To this end, President Ronald Reagan promulgated the Reagan doctrine. Simply, that a nuclear arms race would win the Cold War. A program of extensive military expansion was implement as nuclear weapons were refined and enhanced for maximum potency. This came at a great cost, and President’s doctrine greatly expanded the national debt more than any other administration had before. The public felt this consequential debt was worth it. Keeping pace, the USSR countered with their own nuclear program. It wasn’t long before both sides had enough nuclear weapons to destroy the world several times over. This is the idea of mutually assured destruction. This notion is the belief that if one side launched a nuclear weapon against the other, the other would respond in proportion, with the other side responding and ultimately both sides would be destroyed. Certainly this scenario is to be avoided. However, the idea of military superiority is what won the Cold War.
Effects on the Reagan doctrine
Many scholars believe that it was the Reagan doctrine that won the cold war by outfitting a larger arsenal of greater sophistication.
“But Reagan led a revival of American spirit. He restored military strength and diplomatic assertiveness, he spoke eloquently about freedom and democracy, and he challenged Communism rhetorically as no recent president had done, dismissing it as, ‘a sad, bizarre chapter in human history whose last pages are even now being written.’ This supplied the painful context in which Soviet leaders had to read the bad news about their economy”(Derfler, 333-4).
Not only did Reagan exact a policy of incredible military expansion, he fanned the flames of the passions of the American people’s for capitalism. This presented a combined attack against the USSR, one on the military level, the second on the ideological level as capitalism would win out over communism in the end. Reagan’s plan was very expensive, but so was the USSR’s, the challenge then was to see which type of economic system would prevail in paying for the nuclear arms race.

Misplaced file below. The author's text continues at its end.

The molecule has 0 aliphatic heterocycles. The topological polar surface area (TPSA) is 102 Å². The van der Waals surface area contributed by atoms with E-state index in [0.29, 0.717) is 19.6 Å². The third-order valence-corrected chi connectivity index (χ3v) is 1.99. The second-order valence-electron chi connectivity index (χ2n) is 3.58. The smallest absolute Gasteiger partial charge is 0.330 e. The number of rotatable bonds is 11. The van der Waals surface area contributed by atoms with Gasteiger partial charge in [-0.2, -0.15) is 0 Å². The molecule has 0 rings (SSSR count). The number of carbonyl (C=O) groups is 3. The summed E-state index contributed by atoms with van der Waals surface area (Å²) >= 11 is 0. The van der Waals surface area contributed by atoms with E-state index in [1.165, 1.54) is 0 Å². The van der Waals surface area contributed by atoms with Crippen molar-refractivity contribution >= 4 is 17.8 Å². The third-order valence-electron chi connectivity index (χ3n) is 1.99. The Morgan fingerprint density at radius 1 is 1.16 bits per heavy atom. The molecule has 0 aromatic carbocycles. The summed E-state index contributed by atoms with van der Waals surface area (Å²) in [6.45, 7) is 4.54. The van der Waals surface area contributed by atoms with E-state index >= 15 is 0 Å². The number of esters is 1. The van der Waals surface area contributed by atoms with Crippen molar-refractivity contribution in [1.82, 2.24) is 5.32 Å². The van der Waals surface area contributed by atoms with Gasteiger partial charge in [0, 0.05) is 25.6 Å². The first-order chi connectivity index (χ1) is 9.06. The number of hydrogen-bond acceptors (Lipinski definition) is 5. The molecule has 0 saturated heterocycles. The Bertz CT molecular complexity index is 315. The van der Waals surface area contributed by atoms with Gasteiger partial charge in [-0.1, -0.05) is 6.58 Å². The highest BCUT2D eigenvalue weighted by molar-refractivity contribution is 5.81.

Other scholars believe that the relative economies of both the United States and the USSR played pivotal roles in the ending of the cold war. It is believed by many that capitalism was better able to pay for the expansive nuclear program. Many economists believe that the inevitable end for any communist society is its floundering or its destruction. For over two decades before the end of the Cold War, the USSR’s economy under communism was suffering bitterly with widespread poverty. It was not as Karl Marx had portrayed it.
The sense of national identity and world dominance was motivating and inspiring to the Soviets, however they suffered under the lack of innovation traditional to communist economies. Communism works best in small countries with strong homogeneity. As the USSR became so large and people were expanding their belief systems under poverty, love for Mother Russia was waining. Also, when people are unsatisfied they tend to favor new leadership. The last President of the USSR was Mikal Gorbachev and many scholars believe it was his innovative leadership that brought the end of the cold war.